Justin Lewis was likely going to make a jump from his freshman to sophomore year, no matter what. Players change and develop season to season, especially after their first year of basketball.
But then Marquette fired Steve Wojciechowski and brought in Shaka Smart. The new coaching staff could see Lewis’ talent from his first trip up and down the floor. There was big size and skill. So coaching him would mean putting it all together and using his versatility to fit in their system, while most importantly building a relationship that would help him buy in. With maturity, they could get him to recognize his role and see how that could translate to the team.
“When you are able to kind of cross paths or align with a kid who is becoming the player that he was able to become at the same time that you arrive at a place and there’s a certain kind of connection — like our underdog mentality, our competitiveness — we really activated it in him,” assistant coach Cody Hatt said. “We knew that he was gonna have a big role for us.”
Lewis elected to stay in Milwaukee, becoming a go-to guy for the Golden Eagles. Hatt said Lewis’ success paralleled and was a huge part of Marquette’s own resurgence last season. The Golden Eagles went 19-13 and returned to the NCAA Tournament, and Lewis was named the Big East’s Most Improved Player.
“I think that you saw him kind of really evolve into a guy that went from a first-year player, who certainly had some flashes where he impacted winning and showed his promises as a player, into a guy who down the stretch of the season was as feared a player for opposing coaches to try to game plan for or stop,” Hatt said. “Who in big moments was someone we trusted to take big shots or found himself at the center of a lot of the success we were having.”
Now, Lewis will have the chance to show this at the professional level after being signed to a two-way deal by the Chicago Bulls after going undrafted.
As a freshman, Lewis averaged 7.8 points and 5.4 rebounds in 21 minutes per game, playing behind D.J. Carton and Dawson Garcia. Lewis measured in at 6-foot-7 and 235 pounds with a 7-2 wingspan at the combine. He’s got long arms and big hands. He also had the fourth-highest standing vertical leap at 32.5 inches.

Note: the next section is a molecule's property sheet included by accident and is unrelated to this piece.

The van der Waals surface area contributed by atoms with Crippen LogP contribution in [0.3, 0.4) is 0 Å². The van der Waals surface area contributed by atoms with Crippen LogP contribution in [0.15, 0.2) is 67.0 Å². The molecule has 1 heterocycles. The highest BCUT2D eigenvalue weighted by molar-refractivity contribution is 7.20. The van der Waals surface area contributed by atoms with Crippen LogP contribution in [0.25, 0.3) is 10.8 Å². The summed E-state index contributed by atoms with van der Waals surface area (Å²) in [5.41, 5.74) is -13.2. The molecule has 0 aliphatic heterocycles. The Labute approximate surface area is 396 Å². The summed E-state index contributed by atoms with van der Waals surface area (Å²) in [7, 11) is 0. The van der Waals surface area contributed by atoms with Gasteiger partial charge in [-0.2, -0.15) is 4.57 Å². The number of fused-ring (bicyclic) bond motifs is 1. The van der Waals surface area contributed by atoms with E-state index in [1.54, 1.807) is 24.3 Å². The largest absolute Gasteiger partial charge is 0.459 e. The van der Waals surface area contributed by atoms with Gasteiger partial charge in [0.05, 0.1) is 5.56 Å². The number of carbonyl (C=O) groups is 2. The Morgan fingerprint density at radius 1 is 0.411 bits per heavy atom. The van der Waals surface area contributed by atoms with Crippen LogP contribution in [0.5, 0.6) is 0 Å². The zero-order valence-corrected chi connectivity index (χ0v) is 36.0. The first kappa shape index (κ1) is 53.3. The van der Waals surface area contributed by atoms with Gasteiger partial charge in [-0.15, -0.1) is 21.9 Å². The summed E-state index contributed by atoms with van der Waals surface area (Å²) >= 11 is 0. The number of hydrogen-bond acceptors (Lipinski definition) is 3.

Marquette coaches put him out on the floor more, harnessing his ability to play away from the basket. With the coaching change, Lewis was one of the first players Hatt spent significant time off the floor with, which helped forge their relationship. Lewis connected with Smart over the course of the season. It wasn’t always smooth, but Hatt was there as a mentor and says Lewis really matured over the season. As the year progressed, Lewis’ and Smart’s desire to win for each other was powerful, Hatt said.
Last season, Lewis averaged 16.8 points and 7.9 boards a game while shooting 35 percent on 3-pointers. He also scrambled to save the ball and hit a game-winning 3 against Villanova. It was the first win for an opposing team at Finneran Pavilion since 2018. Two weeks later, Marquette beat Villanova once more.
Lewis’ body composition and how it helps him play will be a huge asset at the next level. He’s a switchable forward, who can guard down or go up against bigger players because of his frame. He took five-times more 3s as a sophomore than freshman. There’s a lot of upside, as The Athletic’s John Hollinger wrote.
“He’s a hooper,” Hatt said. “He could shoot it, he could put it down, he could rebound, he could defend. So I think that his versatility and his ability to kind of grow in various facets of the game will make him exciting for the organization that’s fortunate to welcome him.”
(Photo: Chris Jones / USA TODAY Sports)